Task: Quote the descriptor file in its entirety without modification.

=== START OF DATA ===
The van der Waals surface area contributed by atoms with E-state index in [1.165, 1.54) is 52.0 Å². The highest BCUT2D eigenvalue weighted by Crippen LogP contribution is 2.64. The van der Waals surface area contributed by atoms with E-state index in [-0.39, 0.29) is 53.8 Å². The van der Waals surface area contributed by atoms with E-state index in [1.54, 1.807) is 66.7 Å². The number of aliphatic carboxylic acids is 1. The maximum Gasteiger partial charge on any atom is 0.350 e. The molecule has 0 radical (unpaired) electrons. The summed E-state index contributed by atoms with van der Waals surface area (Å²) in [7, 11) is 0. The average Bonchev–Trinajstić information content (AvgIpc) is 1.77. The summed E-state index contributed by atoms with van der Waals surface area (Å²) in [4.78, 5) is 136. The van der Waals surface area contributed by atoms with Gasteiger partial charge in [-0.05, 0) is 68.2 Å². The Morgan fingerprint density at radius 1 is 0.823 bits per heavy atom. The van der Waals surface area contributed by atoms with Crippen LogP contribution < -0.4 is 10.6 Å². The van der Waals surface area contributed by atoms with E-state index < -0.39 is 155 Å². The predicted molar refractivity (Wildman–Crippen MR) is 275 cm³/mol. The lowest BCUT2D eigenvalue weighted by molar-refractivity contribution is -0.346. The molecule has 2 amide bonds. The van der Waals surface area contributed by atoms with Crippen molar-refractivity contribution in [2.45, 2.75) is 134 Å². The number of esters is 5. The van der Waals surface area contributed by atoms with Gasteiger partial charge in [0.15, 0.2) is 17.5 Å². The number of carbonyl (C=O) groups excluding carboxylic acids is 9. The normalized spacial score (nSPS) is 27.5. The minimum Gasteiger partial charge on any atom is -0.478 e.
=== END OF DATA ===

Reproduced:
The van der Waals surface area contributed by atoms with E-state index in [1.165, 1.54) is 52.0 Å². The highest BCUT2D eigenvalue weighted by Crippen LogP contribution is 2.64. The van der Waals surface area contributed by atoms with E-state index in [-0.39, 0.29) is 53.8 Å². The van der Waals surface area contributed by atoms with E-state index in [1.54, 1.807) is 66.7 Å². The number of aliphatic carboxylic acids is 1. The maximum Gasteiger partial charge on any atom is 0.350 e. The molecule has 0 radical (unpaired) electrons. The summed E-state index contributed by atoms with van der Waals surface area (Å²) in [7, 11) is 0. The average Bonchev–Trinajstić information content (AvgIpc) is 1.77. The summed E-state index contributed by atoms with van der Waals surface area (Å²) in [4.78, 5) is 136. The van der Waals surface area contributed by atoms with Gasteiger partial charge in [-0.05, 0) is 68.2 Å². The Morgan fingerprint density at radius 1 is 0.823 bits per heavy atom. The van der Waals surface area contributed by atoms with Crippen LogP contribution < -0.4 is 10.6 Å². The van der Waals surface area contributed by atoms with E-state index < -0.39 is 155 Å². The predicted molar refractivity (Wildman–Crippen MR) is 275 cm³/mol. The lowest BCUT2D eigenvalue weighted by molar-refractivity contribution is -0.346. The molecule has 2 amide bonds. The van der Waals surface area contributed by atoms with Crippen molar-refractivity contribution in [2.45, 2.75) is 134 Å². The number of esters is 5. The van der Waals surface area contributed by atoms with Gasteiger partial charge in [0.15, 0.2) is 17.5 Å². The number of carbonyl (C=O) groups excluding carboxylic acids is 9. The normalized spacial score (nSPS) is 27.5. The minimum Gasteiger partial charge on any atom is -0.478 e.